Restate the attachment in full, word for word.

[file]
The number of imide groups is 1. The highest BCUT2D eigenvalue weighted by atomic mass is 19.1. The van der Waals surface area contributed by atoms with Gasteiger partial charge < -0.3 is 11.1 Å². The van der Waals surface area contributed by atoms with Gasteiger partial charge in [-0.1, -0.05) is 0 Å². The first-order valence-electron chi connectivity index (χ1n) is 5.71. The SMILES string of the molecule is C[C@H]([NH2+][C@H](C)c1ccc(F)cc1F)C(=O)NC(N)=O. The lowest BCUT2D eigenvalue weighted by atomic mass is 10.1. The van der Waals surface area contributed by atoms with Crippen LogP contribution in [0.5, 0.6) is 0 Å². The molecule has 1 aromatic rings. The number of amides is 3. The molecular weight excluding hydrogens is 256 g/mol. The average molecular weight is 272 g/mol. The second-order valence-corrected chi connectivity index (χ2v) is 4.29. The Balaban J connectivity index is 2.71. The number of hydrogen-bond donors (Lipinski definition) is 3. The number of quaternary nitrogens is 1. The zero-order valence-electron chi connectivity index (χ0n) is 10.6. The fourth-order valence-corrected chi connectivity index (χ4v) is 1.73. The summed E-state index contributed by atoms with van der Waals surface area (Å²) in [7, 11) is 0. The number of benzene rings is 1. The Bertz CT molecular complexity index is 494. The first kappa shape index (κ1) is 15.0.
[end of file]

The number of imide groups is 1. The highest BCUT2D eigenvalue weighted by atomic mass is 19.1. The van der Waals surface area contributed by atoms with Gasteiger partial charge < -0.3 is 11.1 Å². The van der Waals surface area contributed by atoms with Gasteiger partial charge in [-0.1, -0.05) is 0 Å². The first-order valence-electron chi connectivity index (χ1n) is 5.71. The SMILES string of the molecule is C[C@H]([NH2+][C@H](C)c1ccc(F)cc1F)C(=O)NC(N)=O. The lowest BCUT2D eigenvalue weighted by atomic mass is 10.1. The van der Waals surface area contributed by atoms with Crippen LogP contribution in [0.5, 0.6) is 0 Å². The molecule has 1 aromatic rings. The number of amides is 3. The molecular weight excluding hydrogens is 256 g/mol. The average molecular weight is 272 g/mol. The second-order valence-corrected chi connectivity index (χ2v) is 4.29. The Balaban J connectivity index is 2.71. The number of hydrogen-bond donors (Lipinski definition) is 3. The number of quaternary nitrogens is 1. The zero-order valence-electron chi connectivity index (χ0n) is 10.6. The fourth-order valence-corrected chi connectivity index (χ4v) is 1.73. The summed E-state index contributed by atoms with van der Waals surface area (Å²) in [7, 11) is 0. The number of benzene rings is 1. The Bertz CT molecular complexity index is 494. The first kappa shape index (κ1) is 15.0.